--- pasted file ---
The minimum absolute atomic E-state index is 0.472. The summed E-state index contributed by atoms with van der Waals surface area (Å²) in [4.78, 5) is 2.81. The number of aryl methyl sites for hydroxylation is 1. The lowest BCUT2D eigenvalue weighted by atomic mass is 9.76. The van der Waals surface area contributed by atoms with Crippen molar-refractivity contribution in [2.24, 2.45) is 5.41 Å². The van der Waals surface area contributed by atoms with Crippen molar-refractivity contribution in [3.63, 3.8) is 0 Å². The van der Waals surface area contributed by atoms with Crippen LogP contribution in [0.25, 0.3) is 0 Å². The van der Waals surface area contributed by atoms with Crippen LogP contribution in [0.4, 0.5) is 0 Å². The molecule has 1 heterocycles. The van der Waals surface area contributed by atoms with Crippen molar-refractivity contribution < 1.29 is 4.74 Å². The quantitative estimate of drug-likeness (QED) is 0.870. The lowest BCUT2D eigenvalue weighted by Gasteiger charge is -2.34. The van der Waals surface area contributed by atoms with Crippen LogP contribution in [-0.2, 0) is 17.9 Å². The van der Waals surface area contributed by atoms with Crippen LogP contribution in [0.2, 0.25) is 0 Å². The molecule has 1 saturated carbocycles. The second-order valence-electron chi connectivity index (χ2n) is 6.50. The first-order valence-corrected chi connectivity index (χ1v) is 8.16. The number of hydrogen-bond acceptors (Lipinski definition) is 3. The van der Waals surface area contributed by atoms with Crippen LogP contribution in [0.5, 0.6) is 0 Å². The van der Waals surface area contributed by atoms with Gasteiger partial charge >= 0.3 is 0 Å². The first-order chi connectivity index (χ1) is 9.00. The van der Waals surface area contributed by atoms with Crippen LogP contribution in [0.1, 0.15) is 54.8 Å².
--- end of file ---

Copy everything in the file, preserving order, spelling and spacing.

The minimum absolute atomic E-state index is 0.472. The summed E-state index contributed by atoms with van der Waals surface area (Å²) in [4.78, 5) is 2.81. The number of aryl methyl sites for hydroxylation is 1. The lowest BCUT2D eigenvalue weighted by atomic mass is 9.76. The van der Waals surface area contributed by atoms with Crippen molar-refractivity contribution in [2.24, 2.45) is 5.41 Å². The van der Waals surface area contributed by atoms with Crippen molar-refractivity contribution in [3.63, 3.8) is 0 Å². The van der Waals surface area contributed by atoms with Crippen LogP contribution in [0.25, 0.3) is 0 Å². The van der Waals surface area contributed by atoms with Crippen LogP contribution in [0.4, 0.5) is 0 Å². The molecule has 1 heterocycles. The van der Waals surface area contributed by atoms with Crippen molar-refractivity contribution < 1.29 is 4.74 Å². The quantitative estimate of drug-likeness (QED) is 0.870. The lowest BCUT2D eigenvalue weighted by Gasteiger charge is -2.34. The van der Waals surface area contributed by atoms with Crippen LogP contribution in [-0.2, 0) is 17.9 Å². The van der Waals surface area contributed by atoms with Crippen LogP contribution in [0.2, 0.25) is 0 Å². The molecule has 1 saturated carbocycles. The second-order valence-electron chi connectivity index (χ2n) is 6.50. The first-order valence-corrected chi connectivity index (χ1v) is 8.16. The number of hydrogen-bond acceptors (Lipinski definition) is 3. The van der Waals surface area contributed by atoms with Crippen LogP contribution in [0.5, 0.6) is 0 Å². The van der Waals surface area contributed by atoms with Gasteiger partial charge >= 0.3 is 0 Å². The first-order chi connectivity index (χ1) is 9.00. The van der Waals surface area contributed by atoms with Crippen LogP contribution in [0.1, 0.15) is 54.8 Å².